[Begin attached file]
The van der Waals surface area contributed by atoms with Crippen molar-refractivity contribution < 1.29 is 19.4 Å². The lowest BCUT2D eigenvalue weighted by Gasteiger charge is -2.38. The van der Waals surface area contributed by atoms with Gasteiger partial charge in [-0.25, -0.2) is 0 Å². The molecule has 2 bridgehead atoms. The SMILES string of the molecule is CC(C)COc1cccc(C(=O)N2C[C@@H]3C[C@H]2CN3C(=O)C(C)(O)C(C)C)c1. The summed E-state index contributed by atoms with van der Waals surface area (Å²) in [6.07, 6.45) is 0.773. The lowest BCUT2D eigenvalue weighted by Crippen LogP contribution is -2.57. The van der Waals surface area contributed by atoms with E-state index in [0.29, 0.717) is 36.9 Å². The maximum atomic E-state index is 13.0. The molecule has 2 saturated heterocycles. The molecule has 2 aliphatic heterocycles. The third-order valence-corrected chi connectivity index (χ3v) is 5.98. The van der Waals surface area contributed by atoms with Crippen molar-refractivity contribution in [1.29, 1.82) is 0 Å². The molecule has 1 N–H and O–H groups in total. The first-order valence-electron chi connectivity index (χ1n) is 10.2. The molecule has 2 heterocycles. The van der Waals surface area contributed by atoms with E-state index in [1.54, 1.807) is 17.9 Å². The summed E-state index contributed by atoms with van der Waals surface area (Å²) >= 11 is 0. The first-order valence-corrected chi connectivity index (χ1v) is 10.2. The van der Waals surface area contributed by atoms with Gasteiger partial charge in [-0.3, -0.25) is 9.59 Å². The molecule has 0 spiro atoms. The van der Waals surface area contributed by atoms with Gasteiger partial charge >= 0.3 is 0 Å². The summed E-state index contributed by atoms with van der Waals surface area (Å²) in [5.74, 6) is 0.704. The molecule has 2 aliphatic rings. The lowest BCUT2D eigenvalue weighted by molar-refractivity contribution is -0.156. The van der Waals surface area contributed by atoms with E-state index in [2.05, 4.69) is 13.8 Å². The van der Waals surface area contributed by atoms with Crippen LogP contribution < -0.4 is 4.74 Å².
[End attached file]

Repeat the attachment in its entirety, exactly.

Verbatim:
The van der Waals surface area contributed by atoms with Crippen molar-refractivity contribution < 1.29 is 19.4 Å². The lowest BCUT2D eigenvalue weighted by Gasteiger charge is -2.38. The van der Waals surface area contributed by atoms with Gasteiger partial charge in [-0.25, -0.2) is 0 Å². The molecule has 2 bridgehead atoms. The SMILES string of the molecule is CC(C)COc1cccc(C(=O)N2C[C@@H]3C[C@H]2CN3C(=O)C(C)(O)C(C)C)c1. The summed E-state index contributed by atoms with van der Waals surface area (Å²) in [6.07, 6.45) is 0.773. The lowest BCUT2D eigenvalue weighted by Crippen LogP contribution is -2.57. The van der Waals surface area contributed by atoms with E-state index in [0.29, 0.717) is 36.9 Å². The maximum atomic E-state index is 13.0. The molecule has 2 saturated heterocycles. The molecule has 2 aliphatic heterocycles. The third-order valence-corrected chi connectivity index (χ3v) is 5.98. The van der Waals surface area contributed by atoms with Crippen molar-refractivity contribution in [1.29, 1.82) is 0 Å². The molecule has 1 N–H and O–H groups in total. The first-order valence-electron chi connectivity index (χ1n) is 10.2. The molecule has 2 heterocycles. The van der Waals surface area contributed by atoms with E-state index in [1.54, 1.807) is 17.9 Å². The summed E-state index contributed by atoms with van der Waals surface area (Å²) >= 11 is 0. The first-order valence-corrected chi connectivity index (χ1v) is 10.2. The van der Waals surface area contributed by atoms with Gasteiger partial charge in [-0.3, -0.25) is 9.59 Å². The molecule has 0 spiro atoms. The van der Waals surface area contributed by atoms with Gasteiger partial charge >= 0.3 is 0 Å². The summed E-state index contributed by atoms with van der Waals surface area (Å²) in [5.74, 6) is 0.704. The molecule has 2 aliphatic rings. The lowest BCUT2D eigenvalue weighted by molar-refractivity contribution is -0.156. The van der Waals surface area contributed by atoms with E-state index in [2.05, 4.69) is 13.8 Å². The van der Waals surface area contributed by atoms with Crippen LogP contribution < -0.4 is 4.74 Å².